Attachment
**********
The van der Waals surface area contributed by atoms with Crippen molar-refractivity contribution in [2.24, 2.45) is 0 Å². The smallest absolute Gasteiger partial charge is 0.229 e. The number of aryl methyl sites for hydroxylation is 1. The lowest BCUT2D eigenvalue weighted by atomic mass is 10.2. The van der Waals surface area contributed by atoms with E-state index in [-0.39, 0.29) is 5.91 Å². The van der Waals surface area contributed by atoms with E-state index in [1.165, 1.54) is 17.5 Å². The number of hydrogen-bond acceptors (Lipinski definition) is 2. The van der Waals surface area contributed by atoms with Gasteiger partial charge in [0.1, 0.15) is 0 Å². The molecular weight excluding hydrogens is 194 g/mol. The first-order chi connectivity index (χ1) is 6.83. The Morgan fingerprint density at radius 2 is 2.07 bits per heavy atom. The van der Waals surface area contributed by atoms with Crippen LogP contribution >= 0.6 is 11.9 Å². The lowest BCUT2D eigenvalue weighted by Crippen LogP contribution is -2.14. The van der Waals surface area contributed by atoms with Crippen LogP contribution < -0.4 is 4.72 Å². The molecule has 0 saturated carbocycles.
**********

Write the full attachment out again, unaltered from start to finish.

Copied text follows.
The van der Waals surface area contributed by atoms with Crippen molar-refractivity contribution in [2.24, 2.45) is 0 Å². The smallest absolute Gasteiger partial charge is 0.229 e. The number of aryl methyl sites for hydroxylation is 1. The lowest BCUT2D eigenvalue weighted by atomic mass is 10.2. The van der Waals surface area contributed by atoms with E-state index in [-0.39, 0.29) is 5.91 Å². The van der Waals surface area contributed by atoms with E-state index in [1.165, 1.54) is 17.5 Å². The number of hydrogen-bond acceptors (Lipinski definition) is 2. The van der Waals surface area contributed by atoms with Gasteiger partial charge in [0.1, 0.15) is 0 Å². The molecular weight excluding hydrogens is 194 g/mol. The first-order chi connectivity index (χ1) is 6.83. The Morgan fingerprint density at radius 2 is 2.07 bits per heavy atom. The van der Waals surface area contributed by atoms with Crippen LogP contribution >= 0.6 is 11.9 Å². The lowest BCUT2D eigenvalue weighted by Crippen LogP contribution is -2.14. The van der Waals surface area contributed by atoms with Crippen LogP contribution < -0.4 is 4.72 Å². The molecule has 0 saturated carbocycles.